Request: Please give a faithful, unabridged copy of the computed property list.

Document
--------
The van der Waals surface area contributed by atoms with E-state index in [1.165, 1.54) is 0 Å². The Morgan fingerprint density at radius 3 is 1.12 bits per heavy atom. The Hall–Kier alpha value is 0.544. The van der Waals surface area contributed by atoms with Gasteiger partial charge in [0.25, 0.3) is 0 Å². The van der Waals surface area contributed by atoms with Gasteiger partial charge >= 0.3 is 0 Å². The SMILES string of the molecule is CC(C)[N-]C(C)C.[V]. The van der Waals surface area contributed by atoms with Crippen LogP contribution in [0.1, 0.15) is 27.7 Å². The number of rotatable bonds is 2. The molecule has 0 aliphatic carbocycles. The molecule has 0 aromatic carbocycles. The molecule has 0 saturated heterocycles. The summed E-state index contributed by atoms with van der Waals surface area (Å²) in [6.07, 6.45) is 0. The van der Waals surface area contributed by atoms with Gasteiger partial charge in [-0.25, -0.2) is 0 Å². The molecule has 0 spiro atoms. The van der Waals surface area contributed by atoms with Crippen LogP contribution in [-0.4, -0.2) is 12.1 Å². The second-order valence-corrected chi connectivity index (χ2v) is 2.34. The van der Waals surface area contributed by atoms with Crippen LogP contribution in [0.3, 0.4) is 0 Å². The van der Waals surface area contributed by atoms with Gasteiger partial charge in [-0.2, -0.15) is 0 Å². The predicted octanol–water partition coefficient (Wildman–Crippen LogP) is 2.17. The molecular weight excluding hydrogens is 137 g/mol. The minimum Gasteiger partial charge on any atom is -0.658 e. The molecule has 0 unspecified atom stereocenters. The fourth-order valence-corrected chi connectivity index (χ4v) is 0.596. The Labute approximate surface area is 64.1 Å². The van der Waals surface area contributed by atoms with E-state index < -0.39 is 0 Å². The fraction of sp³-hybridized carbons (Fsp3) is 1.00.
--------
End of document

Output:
The van der Waals surface area contributed by atoms with E-state index in [1.165, 1.54) is 0 Å². The Morgan fingerprint density at radius 3 is 1.12 bits per heavy atom. The Hall–Kier alpha value is 0.544. The van der Waals surface area contributed by atoms with Gasteiger partial charge in [0.25, 0.3) is 0 Å². The van der Waals surface area contributed by atoms with Gasteiger partial charge >= 0.3 is 0 Å². The SMILES string of the molecule is CC(C)[N-]C(C)C.[V]. The van der Waals surface area contributed by atoms with Crippen LogP contribution in [0.1, 0.15) is 27.7 Å². The number of rotatable bonds is 2. The molecule has 0 aliphatic carbocycles. The molecule has 0 aromatic carbocycles. The molecule has 0 saturated heterocycles. The summed E-state index contributed by atoms with van der Waals surface area (Å²) in [6.07, 6.45) is 0. The van der Waals surface area contributed by atoms with Gasteiger partial charge in [-0.25, -0.2) is 0 Å². The molecule has 0 spiro atoms. The van der Waals surface area contributed by atoms with Crippen LogP contribution in [-0.4, -0.2) is 12.1 Å². The second-order valence-corrected chi connectivity index (χ2v) is 2.34. The van der Waals surface area contributed by atoms with Crippen LogP contribution in [0.3, 0.4) is 0 Å². The van der Waals surface area contributed by atoms with Gasteiger partial charge in [-0.2, -0.15) is 0 Å². The predicted octanol–water partition coefficient (Wildman–Crippen LogP) is 2.17. The molecular weight excluding hydrogens is 137 g/mol. The minimum Gasteiger partial charge on any atom is -0.658 e. The molecule has 0 unspecified atom stereocenters. The fourth-order valence-corrected chi connectivity index (χ4v) is 0.596. The Labute approximate surface area is 64.1 Å². The van der Waals surface area contributed by atoms with E-state index < -0.39 is 0 Å². The fraction of sp³-hybridized carbons (Fsp3) is 1.00.